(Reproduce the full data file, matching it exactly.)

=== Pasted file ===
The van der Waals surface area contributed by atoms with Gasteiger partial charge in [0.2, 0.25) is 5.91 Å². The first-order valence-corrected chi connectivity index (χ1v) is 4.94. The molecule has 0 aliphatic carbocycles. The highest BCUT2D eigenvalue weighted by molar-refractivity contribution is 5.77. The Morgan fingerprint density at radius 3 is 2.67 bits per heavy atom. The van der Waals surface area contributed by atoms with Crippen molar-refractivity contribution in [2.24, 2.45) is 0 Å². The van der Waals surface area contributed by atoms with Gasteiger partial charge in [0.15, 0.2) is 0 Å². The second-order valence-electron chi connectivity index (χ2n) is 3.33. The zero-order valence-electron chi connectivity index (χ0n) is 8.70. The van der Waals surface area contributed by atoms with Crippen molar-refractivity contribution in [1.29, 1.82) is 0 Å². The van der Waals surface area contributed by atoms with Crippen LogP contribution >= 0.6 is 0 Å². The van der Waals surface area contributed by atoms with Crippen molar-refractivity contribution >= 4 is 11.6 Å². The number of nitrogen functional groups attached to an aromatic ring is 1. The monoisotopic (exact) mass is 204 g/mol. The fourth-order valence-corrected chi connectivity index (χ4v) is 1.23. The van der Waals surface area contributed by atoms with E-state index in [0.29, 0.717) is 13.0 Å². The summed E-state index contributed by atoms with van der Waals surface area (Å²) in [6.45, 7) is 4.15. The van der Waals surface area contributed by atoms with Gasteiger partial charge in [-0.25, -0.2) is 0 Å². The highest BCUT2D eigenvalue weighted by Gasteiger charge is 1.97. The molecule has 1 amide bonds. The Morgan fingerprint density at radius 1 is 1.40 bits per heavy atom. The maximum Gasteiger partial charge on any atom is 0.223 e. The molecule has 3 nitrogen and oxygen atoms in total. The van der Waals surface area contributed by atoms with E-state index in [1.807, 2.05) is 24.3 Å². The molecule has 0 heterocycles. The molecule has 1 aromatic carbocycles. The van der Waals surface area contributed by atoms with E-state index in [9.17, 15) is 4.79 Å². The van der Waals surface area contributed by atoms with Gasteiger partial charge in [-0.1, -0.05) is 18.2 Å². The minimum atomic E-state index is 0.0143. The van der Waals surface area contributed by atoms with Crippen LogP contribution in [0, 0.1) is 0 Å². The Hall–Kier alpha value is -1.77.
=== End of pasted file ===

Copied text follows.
The van der Waals surface area contributed by atoms with Gasteiger partial charge in [0.2, 0.25) is 5.91 Å². The first-order valence-corrected chi connectivity index (χ1v) is 4.94. The molecule has 0 aliphatic carbocycles. The highest BCUT2D eigenvalue weighted by molar-refractivity contribution is 5.77. The Morgan fingerprint density at radius 3 is 2.67 bits per heavy atom. The van der Waals surface area contributed by atoms with Crippen molar-refractivity contribution in [2.24, 2.45) is 0 Å². The van der Waals surface area contributed by atoms with Gasteiger partial charge in [0.15, 0.2) is 0 Å². The second-order valence-electron chi connectivity index (χ2n) is 3.33. The zero-order valence-electron chi connectivity index (χ0n) is 8.70. The van der Waals surface area contributed by atoms with Crippen molar-refractivity contribution in [1.29, 1.82) is 0 Å². The van der Waals surface area contributed by atoms with Crippen LogP contribution >= 0.6 is 0 Å². The van der Waals surface area contributed by atoms with Crippen molar-refractivity contribution >= 4 is 11.6 Å². The number of nitrogen functional groups attached to an aromatic ring is 1. The monoisotopic (exact) mass is 204 g/mol. The fourth-order valence-corrected chi connectivity index (χ4v) is 1.23. The van der Waals surface area contributed by atoms with E-state index in [0.29, 0.717) is 13.0 Å². The summed E-state index contributed by atoms with van der Waals surface area (Å²) in [6.45, 7) is 4.15. The van der Waals surface area contributed by atoms with Gasteiger partial charge in [-0.25, -0.2) is 0 Å². The highest BCUT2D eigenvalue weighted by Gasteiger charge is 1.97. The molecule has 1 amide bonds. The Morgan fingerprint density at radius 1 is 1.40 bits per heavy atom. The maximum Gasteiger partial charge on any atom is 0.223 e. The molecule has 3 nitrogen and oxygen atoms in total. The van der Waals surface area contributed by atoms with E-state index in [1.807, 2.05) is 24.3 Å². The molecule has 0 heterocycles. The molecule has 1 aromatic carbocycles. The van der Waals surface area contributed by atoms with E-state index in [9.17, 15) is 4.79 Å². The van der Waals surface area contributed by atoms with Gasteiger partial charge in [-0.1, -0.05) is 18.2 Å². The minimum atomic E-state index is 0.0143. The van der Waals surface area contributed by atoms with Crippen LogP contribution in [0, 0.1) is 0 Å². The Hall–Kier alpha value is -1.77.